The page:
Currently, of the nearly $12trn in personal fi-nancial assets in Japan, more than half is invested in low-yielding deposits. Part of the 'Big Bang' process being promoted by Prime Minister Hashimoto is the at-tempt to encourage greater choice for investors. By the end of this year, banks will be able to sell mutual funds di-rectly in branches. The sole distribution route for funds up to now have been the networks of the big securities broking houses.

Of the $370bn invested in funds (so-called investment trusts) around $20bn is in international assets. Investment trust management companies (ITMs) are the only entities allowed to manage mutual funds in Japan, there being around 40 such companies. The ITMs attached to the big four houses (Nomura, Dai-wa, Nikko and Yamaichi) ac-count for over 70% of the market. Merrill Lynch is buying the business of the failed Yamaichi Investment Trust Management.

The funds themselves are either stock or bond oriented, and are either open-ended or 'unit' funds (closed-end). In addition, many funds have a closed period, in which redemption of funds is prohibited. Open funds calculate a daily NAV published in the Japanese press. Unit funds are priced on a weekly basis.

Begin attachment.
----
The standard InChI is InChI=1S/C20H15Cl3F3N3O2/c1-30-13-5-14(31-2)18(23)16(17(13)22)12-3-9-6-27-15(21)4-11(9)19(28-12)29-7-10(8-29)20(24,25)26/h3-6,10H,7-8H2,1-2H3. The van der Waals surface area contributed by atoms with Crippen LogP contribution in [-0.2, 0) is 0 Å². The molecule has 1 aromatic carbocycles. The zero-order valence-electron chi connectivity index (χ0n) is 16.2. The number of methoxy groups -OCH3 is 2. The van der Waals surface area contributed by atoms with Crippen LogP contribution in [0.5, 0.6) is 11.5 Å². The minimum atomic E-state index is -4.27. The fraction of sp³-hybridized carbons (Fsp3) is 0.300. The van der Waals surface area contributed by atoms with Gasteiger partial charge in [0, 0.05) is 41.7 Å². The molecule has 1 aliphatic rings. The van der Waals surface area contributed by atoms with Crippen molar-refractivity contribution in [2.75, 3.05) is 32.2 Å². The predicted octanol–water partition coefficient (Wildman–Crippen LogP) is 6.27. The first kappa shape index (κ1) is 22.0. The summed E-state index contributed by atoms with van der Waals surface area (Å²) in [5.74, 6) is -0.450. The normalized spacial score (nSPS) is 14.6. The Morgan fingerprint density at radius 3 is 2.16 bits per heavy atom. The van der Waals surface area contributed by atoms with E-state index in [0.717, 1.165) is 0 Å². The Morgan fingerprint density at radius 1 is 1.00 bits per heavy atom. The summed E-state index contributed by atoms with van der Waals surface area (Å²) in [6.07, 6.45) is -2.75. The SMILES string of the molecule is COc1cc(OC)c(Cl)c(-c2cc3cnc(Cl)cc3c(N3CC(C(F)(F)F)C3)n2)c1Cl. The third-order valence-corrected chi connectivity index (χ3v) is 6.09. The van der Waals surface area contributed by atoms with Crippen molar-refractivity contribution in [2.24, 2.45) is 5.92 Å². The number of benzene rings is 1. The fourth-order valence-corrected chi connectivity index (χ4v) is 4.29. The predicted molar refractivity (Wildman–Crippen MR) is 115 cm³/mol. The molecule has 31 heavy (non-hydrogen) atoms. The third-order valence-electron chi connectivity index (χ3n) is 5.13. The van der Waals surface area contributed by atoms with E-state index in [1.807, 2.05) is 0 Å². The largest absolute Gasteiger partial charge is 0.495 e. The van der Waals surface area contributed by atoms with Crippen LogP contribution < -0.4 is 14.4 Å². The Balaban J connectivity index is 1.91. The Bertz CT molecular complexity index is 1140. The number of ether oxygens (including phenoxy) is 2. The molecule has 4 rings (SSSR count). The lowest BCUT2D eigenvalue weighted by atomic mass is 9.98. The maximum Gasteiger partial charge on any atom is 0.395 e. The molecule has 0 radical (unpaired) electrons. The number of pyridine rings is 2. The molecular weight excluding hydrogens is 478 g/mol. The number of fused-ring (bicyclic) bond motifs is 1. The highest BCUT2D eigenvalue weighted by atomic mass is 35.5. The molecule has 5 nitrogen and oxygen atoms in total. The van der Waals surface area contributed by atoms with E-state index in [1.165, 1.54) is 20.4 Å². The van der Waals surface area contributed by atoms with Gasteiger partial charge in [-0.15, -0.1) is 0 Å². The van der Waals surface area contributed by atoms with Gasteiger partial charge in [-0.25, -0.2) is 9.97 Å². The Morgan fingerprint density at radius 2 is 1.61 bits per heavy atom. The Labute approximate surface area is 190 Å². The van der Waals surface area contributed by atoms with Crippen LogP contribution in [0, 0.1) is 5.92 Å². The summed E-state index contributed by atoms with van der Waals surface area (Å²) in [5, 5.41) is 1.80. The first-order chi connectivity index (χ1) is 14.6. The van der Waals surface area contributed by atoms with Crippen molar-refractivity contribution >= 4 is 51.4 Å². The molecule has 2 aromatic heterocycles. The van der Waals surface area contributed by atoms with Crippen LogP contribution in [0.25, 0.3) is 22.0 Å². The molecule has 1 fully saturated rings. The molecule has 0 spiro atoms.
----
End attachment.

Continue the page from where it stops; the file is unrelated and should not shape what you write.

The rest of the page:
The offshore funds available are a mix of Hong Kong, Luxembourg, Dub-lin and Jersey funds. Samba Japan Equity, a Luxembourg fund managed by Samba Investment Management, has performed well over the short term, with a 16% gain in January alone. Daiwa TAA Japan, managed by Daiwa Europe also benefited from the recent Nikkei rally, as did HSBC Japan Equity Tactical.

Foreign managers with es-tablished bases in Japan in-clude Jardine Fleming, Schroders, Barclays, Mercury, Invesco and Fidelity. Pictet, Scudder Stevens & Clark and Franklin Templeton hope to get licences this year to act as ITMs.

The strongest reason for maintaining exposure to Japan is that the market is very cheap. It is well supported at current levels by interest from foreign buyers. But as Foreign &Col-onial's Arnab Banerji points out, We have been here before and as far as I can see, nothing has changed".

Beware, says Socgen Cros-by: "all signals point to a Nik-kei break of 14000 (ie a fall below this level). We are targeting the 7-8000 level (from a high of over 39000 in 1989). This would impact on the world economy and delay's Asia's recovery a full year.""